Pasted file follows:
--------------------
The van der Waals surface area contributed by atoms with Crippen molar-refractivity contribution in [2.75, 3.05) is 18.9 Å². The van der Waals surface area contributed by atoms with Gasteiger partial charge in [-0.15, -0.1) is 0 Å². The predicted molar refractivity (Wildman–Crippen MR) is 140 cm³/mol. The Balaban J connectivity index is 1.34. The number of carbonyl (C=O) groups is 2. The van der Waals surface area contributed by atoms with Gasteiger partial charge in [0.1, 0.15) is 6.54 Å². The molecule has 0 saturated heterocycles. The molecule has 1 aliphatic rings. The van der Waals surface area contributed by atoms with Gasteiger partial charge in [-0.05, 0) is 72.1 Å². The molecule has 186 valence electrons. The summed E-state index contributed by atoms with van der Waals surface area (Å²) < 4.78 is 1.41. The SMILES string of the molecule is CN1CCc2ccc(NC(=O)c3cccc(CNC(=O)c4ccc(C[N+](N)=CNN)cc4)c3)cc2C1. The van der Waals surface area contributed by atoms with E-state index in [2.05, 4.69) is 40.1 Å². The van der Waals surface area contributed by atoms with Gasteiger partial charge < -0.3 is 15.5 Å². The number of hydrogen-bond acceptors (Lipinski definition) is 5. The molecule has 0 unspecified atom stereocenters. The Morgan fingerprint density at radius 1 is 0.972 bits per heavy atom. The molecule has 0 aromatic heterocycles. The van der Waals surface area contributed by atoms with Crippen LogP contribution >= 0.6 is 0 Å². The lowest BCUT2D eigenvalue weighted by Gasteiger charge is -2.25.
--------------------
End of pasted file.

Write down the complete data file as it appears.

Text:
The van der Waals surface area contributed by atoms with Crippen molar-refractivity contribution in [2.75, 3.05) is 18.9 Å². The van der Waals surface area contributed by atoms with Gasteiger partial charge in [-0.15, -0.1) is 0 Å². The predicted molar refractivity (Wildman–Crippen MR) is 140 cm³/mol. The Balaban J connectivity index is 1.34. The number of carbonyl (C=O) groups is 2. The van der Waals surface area contributed by atoms with Gasteiger partial charge in [0.1, 0.15) is 6.54 Å². The molecule has 0 saturated heterocycles. The molecule has 1 aliphatic rings. The van der Waals surface area contributed by atoms with Gasteiger partial charge in [-0.05, 0) is 72.1 Å². The molecule has 186 valence electrons. The summed E-state index contributed by atoms with van der Waals surface area (Å²) < 4.78 is 1.41. The SMILES string of the molecule is CN1CCc2ccc(NC(=O)c3cccc(CNC(=O)c4ccc(C[N+](N)=CNN)cc4)c3)cc2C1. The van der Waals surface area contributed by atoms with E-state index in [2.05, 4.69) is 40.1 Å². The van der Waals surface area contributed by atoms with Gasteiger partial charge < -0.3 is 15.5 Å². The number of hydrogen-bond acceptors (Lipinski definition) is 5. The molecule has 0 unspecified atom stereocenters. The Morgan fingerprint density at radius 1 is 0.972 bits per heavy atom. The molecule has 0 aromatic heterocycles. The van der Waals surface area contributed by atoms with Crippen LogP contribution >= 0.6 is 0 Å². The lowest BCUT2D eigenvalue weighted by Gasteiger charge is -2.25.